The Holy Spirit is often described as light. He shines into the dark places of the heart and convicts us of sin (John 16:7-11). He is a lamp to illumine God’s word, teaching what is true and showing the truth to be precious (1 Cor. 2:6-16). And the Spirit throws a spotlight on Christ so that we can see his glory and be changed (John 16:14). That’s why 2 Corinthians 3:18 speaks of becoming more like Christ by beholding the glory of Christ. Just as Moses had his face transfigured when he saw the Lord’s glory on Mount Sinai (Ex. 34:29; 2 Cor. 3:7), so will we be transformed when, by the Spirit, we behold God’s glory in the face of Christ.
The Spirit, then, is a light to us in three ways: by exposing our guilt, by illuminating the word of God, and by showing us Christ. Or to put it another way, as Divine Light, the Holy Spirit works to reveal sin, reveal the truth, and reveal glory. When we close our eyes to this light or disparage what we are meant to see by this brightness, we are guilty of resisting the Spirit (Acts 7:51), or quenching (1 Thess. 5:19) or grieving the Spirit (Eph. 4:30). There may be slight nuances among the three terms, but they are all speak of the same basic reality: refusing to see and to savor what the Spirit means to show us.
There are, then, at least three ways to grieve the Holy Spirit—three ways that may be surprising because they correspond to the three ways in which the Spirit acts as light to expose our guilt, illumine the word, and show us Christ.
First, we grieve the Holy Spirit when we use him to excuse our sinfulness. The Spirit is meant to be the source of conviction in the human hearts. How sad it is, therefore, when Christians try to use the Spirit to support ungodly behavior. We see it when people—whether genuinely deceived or purposeful charlatans—claim the leading of the Spirit as the reason for their unbiblical divorce, or for their financial impropriety, or for their new found sexual liberation. The Holy Spirit is always the Spirit of holiness. He means to show us our sin not to excuse it through subjective feelings, spontaneous impressions, and wish fulfillment disguised as enlightened spirituality. If the Holy Spirit is grieved when we turn from righteousness to sin, how doubly grieved he must be when we claim the Spirit’s authority for such deliberate rebellion.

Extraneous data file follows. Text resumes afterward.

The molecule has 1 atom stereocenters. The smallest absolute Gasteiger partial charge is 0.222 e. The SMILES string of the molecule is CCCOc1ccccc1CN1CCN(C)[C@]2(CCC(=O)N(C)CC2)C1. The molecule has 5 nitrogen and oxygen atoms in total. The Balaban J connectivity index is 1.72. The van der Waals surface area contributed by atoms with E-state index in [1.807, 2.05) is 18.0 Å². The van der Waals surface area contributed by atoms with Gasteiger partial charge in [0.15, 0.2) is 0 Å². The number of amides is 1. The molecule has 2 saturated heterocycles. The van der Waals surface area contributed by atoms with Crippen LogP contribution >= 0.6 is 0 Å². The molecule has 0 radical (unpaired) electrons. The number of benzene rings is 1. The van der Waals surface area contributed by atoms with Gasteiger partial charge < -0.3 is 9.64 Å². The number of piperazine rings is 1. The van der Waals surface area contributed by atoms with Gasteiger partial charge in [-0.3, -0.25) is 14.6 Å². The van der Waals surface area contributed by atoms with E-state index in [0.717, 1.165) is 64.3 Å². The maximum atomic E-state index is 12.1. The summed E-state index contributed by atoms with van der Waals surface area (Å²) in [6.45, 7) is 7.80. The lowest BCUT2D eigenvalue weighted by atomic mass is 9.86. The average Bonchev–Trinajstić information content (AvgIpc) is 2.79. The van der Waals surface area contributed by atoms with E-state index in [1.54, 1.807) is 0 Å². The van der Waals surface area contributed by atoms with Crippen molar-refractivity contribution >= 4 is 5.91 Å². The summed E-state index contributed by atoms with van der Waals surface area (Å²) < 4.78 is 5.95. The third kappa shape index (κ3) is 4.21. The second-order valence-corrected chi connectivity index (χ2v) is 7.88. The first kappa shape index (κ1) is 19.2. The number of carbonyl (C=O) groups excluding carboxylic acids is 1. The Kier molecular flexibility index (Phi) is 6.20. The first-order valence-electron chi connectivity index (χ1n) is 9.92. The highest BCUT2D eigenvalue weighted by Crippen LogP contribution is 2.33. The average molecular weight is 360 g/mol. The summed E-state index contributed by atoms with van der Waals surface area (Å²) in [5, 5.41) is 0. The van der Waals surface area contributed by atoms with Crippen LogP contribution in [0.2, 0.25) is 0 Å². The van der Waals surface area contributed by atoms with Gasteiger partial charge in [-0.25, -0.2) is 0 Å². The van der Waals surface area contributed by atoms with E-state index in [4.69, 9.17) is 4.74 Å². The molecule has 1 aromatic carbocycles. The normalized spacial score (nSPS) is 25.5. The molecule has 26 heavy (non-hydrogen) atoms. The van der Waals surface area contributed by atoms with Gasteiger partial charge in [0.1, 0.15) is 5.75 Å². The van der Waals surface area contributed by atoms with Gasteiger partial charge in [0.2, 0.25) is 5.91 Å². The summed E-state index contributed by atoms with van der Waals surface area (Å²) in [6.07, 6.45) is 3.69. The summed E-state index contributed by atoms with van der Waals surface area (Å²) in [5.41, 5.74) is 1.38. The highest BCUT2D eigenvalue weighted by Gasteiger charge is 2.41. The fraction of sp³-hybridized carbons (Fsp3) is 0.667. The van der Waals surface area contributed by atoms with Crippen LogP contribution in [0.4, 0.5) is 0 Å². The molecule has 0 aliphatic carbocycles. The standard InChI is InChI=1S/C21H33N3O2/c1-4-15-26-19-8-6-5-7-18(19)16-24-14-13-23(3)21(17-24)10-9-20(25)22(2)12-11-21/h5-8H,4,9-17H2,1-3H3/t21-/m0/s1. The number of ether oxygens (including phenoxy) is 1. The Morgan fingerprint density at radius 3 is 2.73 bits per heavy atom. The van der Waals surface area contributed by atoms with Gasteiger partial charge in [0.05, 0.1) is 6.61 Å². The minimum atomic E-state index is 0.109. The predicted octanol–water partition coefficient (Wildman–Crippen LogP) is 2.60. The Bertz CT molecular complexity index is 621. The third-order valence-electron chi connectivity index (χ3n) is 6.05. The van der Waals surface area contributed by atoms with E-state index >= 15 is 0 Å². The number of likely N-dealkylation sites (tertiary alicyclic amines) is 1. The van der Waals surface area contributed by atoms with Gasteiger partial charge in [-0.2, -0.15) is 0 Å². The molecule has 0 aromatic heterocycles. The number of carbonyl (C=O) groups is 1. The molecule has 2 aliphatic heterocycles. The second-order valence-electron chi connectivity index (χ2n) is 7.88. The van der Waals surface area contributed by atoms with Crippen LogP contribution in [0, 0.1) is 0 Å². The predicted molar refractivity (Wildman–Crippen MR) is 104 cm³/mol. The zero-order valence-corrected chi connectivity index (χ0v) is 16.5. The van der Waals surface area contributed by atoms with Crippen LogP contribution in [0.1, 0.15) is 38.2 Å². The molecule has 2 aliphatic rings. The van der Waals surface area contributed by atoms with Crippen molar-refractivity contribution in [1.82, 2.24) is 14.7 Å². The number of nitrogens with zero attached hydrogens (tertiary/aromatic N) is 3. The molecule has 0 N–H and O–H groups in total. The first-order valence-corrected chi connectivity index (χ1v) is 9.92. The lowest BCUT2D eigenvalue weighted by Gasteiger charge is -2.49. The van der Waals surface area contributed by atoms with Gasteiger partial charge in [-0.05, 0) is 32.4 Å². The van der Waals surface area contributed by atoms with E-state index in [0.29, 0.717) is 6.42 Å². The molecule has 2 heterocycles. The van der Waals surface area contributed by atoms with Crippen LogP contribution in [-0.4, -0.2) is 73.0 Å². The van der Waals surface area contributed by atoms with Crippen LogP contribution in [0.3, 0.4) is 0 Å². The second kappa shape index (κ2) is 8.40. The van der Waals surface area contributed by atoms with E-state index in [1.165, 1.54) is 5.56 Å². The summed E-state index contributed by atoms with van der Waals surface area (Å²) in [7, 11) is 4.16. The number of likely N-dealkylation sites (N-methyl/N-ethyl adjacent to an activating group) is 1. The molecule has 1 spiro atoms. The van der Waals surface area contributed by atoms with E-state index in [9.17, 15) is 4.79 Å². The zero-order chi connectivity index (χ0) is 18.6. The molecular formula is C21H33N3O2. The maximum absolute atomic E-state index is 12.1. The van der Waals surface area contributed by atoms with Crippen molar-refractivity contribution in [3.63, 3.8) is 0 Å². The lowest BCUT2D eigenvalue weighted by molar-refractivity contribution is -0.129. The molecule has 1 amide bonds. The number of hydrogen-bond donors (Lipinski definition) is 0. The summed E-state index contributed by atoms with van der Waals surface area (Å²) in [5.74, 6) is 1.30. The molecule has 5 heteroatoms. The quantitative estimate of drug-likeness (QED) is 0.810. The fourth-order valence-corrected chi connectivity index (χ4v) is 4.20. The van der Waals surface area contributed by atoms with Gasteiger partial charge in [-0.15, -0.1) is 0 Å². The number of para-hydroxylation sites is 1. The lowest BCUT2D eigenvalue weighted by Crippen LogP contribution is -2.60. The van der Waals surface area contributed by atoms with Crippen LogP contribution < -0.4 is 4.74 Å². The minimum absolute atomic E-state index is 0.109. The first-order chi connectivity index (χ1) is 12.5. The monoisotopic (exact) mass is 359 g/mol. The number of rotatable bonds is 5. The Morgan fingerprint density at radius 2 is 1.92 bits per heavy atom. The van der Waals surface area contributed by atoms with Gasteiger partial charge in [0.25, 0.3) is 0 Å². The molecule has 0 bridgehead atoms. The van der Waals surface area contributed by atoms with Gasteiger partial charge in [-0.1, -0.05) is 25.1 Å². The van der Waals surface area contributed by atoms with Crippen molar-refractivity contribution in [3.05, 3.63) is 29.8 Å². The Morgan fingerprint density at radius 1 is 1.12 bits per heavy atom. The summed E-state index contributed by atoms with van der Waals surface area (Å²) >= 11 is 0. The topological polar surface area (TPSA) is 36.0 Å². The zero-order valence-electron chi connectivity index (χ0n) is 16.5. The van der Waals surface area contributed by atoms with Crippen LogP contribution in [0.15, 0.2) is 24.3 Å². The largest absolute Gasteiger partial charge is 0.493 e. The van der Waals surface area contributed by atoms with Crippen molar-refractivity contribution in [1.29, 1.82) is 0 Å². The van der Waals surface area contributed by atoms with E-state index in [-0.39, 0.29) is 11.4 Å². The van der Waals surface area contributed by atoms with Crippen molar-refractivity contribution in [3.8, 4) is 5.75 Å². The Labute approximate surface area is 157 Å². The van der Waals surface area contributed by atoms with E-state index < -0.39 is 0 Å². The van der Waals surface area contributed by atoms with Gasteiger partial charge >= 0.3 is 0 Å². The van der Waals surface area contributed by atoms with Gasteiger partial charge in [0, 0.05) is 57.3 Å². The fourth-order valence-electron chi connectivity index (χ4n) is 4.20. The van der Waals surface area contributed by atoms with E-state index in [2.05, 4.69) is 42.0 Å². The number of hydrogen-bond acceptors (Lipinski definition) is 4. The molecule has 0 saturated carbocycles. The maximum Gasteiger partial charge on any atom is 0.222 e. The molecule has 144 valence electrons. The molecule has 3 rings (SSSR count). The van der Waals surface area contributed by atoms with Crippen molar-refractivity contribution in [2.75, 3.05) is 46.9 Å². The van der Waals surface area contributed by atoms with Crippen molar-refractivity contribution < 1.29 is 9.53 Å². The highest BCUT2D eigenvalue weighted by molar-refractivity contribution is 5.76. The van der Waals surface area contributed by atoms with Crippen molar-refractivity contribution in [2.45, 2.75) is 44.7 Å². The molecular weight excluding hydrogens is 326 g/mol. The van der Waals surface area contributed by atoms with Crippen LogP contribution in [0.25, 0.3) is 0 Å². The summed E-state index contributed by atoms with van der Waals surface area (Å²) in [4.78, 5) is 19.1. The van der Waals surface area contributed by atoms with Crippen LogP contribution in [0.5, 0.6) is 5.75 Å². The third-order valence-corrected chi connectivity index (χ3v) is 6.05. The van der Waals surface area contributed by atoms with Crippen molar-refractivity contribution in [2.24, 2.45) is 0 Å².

Second, we grieve the Holy Spirit when we pit him against the Scriptures. The Spirit works to reveal the truth of the word of God, not to lead us away from it. There is no place in the Christian life for supposing or suggesting that careful attention to the Bible is somehow antithetical to earnest devotion to the Holy Spirit. Anyone wishing to honor the Spirit would do well to honor the Scriptures he inspired and means to illuminate.
Sometimes Christians will cite the promise in John 16:13 that the Spirit “will guide you into all the truth” as reason to expect that the third person of the Trinity will give us new insights not found in the Scripture. But the “truth” referred to in John 16 is the whole truth about everything bound up in Jesus Christ, the way, the truth, and the life. The Spirit will unpack the things that are to come, insofar as he will reveal to the apostles (see v. 12) the significance of Jesus’ death, resurrection, and exaltation. The Spirit, speaking for the Father and the Son, would help the apostles remember what Jesus said and understand the true meaning of who Jesus is and what he accomplished (John 14:26).
This means that the Spirit is responsible for the truths the apostles preached and that in turn were written down in what we now call the New Testament. We trust the Bible—and do not need to go beyond the Bible—because the apostles, and those under the umbrella of their authority, wrote the Bible by means of the Spirit’s revelation. The Bible is the Spirit’s book. To insist on exegetical precision, theological rigor, and careful attention to the word of God should never be denigrated as stuffing our heads full of knowledge, let alone as somehow opposed to the real work of the Spirit.